So how do we do better? How do we thoroughly test the workflow and ensure that our workflow remains stable when individual components are able to change? Well, what we can do is take the same approach used for unit and integration tests, and look at how we can test our remit (in this case our entire workflow) as a black box. We can achieve this by spinning up infrastructure around our workflow, then run a suite of tests to start the workflow, assert on the results at the end of the workflow, and finally destroy our test infrastructure afterwards - to do which we need to leverage IaC (Infrastructure as Code) tools such as terraform.
For our demo workflow, we would achieve this by deploying managed/cloud-native services, which the Lambda at the start of our workflow will connect to, in lieu of the real external API. We can then run a suite of tests to trigger the Lambda, and assert the expected results exist at the end of our workflow via the via the workflow API Gateway.
Conceptually, this is very similar to running a local wiremock server as part of our test suites - well, why can’t we just do that instead of worrying about building infrastructure? The problem here is that running wiremock within our test suite would only be local to that process, and we wouldn’t be able to expose the wiremock endpoint to the Lambda - we would need a DNS for that. By launching API Gateway, we generate a public (or private) URL which we can pass to our applications and test them from the outside in; compared to unit or integration tests, where we run tests alongside our code.
With this approach, we can now automate the traditional manual QA testing, and ensure we cover a much wider spectrum of BDD test cases, including scenarios such as “What alert do/should our users receive if the API is unavailable?”. In traditional unit/integration testing we wouldn’t be able to answer or test for this, as this process is handled outside of the Lambda. We could test what happens to the Lambda in the event of the external API becoming available, but not how downstream processes would react - we’d be reliant on someone manually trying to mimic this scenario, which doesn’t scale. Furthermore, utilising IaC we can run a huge barrage of these larger workflow tests in parallel, and easily scale these up to incorporate elements of load and chaos testing. Instead of being reactive to our workflow breaking, we can push the limits to establish our redundancy prior to experiencing event outages.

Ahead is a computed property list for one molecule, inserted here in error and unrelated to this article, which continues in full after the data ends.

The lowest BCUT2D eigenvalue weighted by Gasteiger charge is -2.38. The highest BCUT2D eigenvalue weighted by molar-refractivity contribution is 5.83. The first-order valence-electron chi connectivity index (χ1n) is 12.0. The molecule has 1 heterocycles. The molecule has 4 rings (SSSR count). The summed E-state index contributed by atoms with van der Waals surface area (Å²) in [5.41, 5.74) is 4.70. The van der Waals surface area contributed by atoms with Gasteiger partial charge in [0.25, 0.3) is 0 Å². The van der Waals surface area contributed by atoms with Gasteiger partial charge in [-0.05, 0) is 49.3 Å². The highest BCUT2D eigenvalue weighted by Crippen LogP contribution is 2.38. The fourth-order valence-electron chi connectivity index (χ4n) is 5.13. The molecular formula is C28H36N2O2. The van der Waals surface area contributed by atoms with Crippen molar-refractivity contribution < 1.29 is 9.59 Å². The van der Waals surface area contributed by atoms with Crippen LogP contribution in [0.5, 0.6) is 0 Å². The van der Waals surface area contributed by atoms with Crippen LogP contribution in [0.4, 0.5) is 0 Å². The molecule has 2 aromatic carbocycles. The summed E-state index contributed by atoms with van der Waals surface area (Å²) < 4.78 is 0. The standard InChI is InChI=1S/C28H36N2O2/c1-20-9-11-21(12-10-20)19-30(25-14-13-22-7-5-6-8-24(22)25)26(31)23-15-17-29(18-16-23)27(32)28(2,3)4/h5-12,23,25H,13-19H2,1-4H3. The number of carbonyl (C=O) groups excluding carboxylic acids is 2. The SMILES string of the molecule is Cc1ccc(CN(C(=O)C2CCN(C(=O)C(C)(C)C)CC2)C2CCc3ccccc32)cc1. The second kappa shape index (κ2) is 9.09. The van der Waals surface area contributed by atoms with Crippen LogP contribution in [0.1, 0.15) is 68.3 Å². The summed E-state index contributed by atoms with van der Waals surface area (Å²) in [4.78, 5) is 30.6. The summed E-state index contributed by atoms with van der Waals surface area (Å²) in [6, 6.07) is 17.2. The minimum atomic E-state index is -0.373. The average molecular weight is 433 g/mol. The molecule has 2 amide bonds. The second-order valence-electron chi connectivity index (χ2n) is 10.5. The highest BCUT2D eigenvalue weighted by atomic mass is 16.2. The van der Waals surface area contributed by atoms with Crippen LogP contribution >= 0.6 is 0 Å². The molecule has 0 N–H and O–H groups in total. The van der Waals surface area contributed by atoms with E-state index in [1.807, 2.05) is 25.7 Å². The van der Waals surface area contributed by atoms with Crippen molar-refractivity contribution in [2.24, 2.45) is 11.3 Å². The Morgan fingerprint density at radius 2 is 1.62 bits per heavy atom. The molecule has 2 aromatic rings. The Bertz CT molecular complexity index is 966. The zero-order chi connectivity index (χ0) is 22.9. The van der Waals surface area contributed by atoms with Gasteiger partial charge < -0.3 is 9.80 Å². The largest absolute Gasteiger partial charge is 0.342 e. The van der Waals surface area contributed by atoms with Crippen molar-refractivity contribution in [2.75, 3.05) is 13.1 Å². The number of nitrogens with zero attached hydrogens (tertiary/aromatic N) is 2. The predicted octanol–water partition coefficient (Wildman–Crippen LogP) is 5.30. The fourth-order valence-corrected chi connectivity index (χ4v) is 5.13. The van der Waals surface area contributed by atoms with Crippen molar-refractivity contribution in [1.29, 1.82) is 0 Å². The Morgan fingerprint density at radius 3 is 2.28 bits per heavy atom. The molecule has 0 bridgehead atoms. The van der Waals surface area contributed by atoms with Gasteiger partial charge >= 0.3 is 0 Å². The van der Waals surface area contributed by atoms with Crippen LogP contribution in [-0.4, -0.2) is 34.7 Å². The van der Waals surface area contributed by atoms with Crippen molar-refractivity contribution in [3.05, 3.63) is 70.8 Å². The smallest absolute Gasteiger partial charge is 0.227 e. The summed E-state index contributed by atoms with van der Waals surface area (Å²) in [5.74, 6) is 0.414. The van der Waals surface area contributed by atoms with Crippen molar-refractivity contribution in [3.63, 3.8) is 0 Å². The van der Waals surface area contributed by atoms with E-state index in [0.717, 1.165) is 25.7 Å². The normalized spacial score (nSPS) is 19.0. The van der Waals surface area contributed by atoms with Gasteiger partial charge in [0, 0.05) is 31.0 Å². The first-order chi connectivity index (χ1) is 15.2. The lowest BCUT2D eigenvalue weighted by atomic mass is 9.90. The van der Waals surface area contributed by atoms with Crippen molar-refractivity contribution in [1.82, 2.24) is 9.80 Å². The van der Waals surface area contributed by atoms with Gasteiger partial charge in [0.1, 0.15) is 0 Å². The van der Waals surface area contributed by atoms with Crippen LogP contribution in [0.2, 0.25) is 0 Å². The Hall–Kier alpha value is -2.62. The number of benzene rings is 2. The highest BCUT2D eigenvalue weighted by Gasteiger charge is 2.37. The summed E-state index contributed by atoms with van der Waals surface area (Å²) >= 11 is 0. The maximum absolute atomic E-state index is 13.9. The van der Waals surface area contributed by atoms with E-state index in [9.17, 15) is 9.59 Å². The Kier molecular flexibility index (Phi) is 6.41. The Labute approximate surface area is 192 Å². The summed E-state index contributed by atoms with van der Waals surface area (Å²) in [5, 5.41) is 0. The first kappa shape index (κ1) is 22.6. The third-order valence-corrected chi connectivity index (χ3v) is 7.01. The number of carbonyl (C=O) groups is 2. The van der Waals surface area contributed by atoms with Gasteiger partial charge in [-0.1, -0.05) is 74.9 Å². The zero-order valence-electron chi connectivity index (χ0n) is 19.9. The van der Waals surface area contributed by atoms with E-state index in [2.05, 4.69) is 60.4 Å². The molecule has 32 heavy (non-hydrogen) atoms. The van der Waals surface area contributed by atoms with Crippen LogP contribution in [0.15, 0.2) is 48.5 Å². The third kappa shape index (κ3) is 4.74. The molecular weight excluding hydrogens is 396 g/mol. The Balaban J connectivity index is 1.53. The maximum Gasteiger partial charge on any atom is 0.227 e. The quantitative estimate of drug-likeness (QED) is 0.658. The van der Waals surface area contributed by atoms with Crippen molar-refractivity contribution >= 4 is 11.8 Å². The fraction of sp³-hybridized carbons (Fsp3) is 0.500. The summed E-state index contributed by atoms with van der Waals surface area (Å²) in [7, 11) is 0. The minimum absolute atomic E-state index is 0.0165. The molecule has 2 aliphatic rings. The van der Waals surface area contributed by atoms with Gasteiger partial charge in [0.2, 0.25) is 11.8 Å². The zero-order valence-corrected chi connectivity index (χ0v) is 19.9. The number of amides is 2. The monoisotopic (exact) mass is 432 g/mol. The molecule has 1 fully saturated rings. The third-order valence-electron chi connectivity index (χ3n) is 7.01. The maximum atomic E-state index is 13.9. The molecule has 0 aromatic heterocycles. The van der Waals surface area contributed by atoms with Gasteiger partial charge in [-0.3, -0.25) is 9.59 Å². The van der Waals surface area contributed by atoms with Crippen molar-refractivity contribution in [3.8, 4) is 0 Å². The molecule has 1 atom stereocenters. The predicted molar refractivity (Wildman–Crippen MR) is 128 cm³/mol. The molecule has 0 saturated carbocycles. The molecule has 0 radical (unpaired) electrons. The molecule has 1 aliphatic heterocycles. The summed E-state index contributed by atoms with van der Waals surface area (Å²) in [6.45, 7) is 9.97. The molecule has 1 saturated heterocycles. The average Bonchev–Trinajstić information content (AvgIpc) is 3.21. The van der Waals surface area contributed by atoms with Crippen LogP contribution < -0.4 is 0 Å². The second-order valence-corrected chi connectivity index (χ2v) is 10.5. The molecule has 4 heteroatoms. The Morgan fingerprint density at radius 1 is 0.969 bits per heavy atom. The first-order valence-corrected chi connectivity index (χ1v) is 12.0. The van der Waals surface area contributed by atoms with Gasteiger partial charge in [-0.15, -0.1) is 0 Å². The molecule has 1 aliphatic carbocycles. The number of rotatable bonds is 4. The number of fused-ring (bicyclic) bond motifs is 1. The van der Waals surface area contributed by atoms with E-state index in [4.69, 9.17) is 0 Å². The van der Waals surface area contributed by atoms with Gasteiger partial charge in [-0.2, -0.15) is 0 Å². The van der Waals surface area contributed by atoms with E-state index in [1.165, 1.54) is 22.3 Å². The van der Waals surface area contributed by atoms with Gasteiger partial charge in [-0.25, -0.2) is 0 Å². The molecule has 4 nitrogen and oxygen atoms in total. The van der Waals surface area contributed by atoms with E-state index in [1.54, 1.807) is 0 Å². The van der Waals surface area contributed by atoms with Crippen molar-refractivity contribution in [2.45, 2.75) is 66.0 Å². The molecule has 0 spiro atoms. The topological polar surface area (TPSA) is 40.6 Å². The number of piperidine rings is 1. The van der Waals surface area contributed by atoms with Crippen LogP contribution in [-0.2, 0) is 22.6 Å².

Hopefully I’ve sold you on the idea of regression/systems testing, and why as we move to a more serverless world, we need to establish a more holistic view on testing our systems as a whole, rather than only the components in isolation. That’s not to say that we should abandon the faithful unit test in favour of systems testing, but why we should not fall into the fallacy that just because our “code” is tested, our systems and workflow’s are also tested. This also highlights why Development, QA, and DevOps are not activities do be done in isolation by separate teams. Having a key understanding of each is required to implement and test such a workflow, and that ideally both the workflow and test framework should be implemented by a single cross functional team, rather than throwing tasks over the fence.
If any of that sounds interesting and you’d like to know more, you can reach me at email@example.com. There is a corresponding live demo that implements this workflow and the ideals behind it, which can be shown on request. Feel free to reach out for assistance or training with Cloud, Data, or DevOps solutions, or any of our other workstreams here at Manta Innovations Ltd.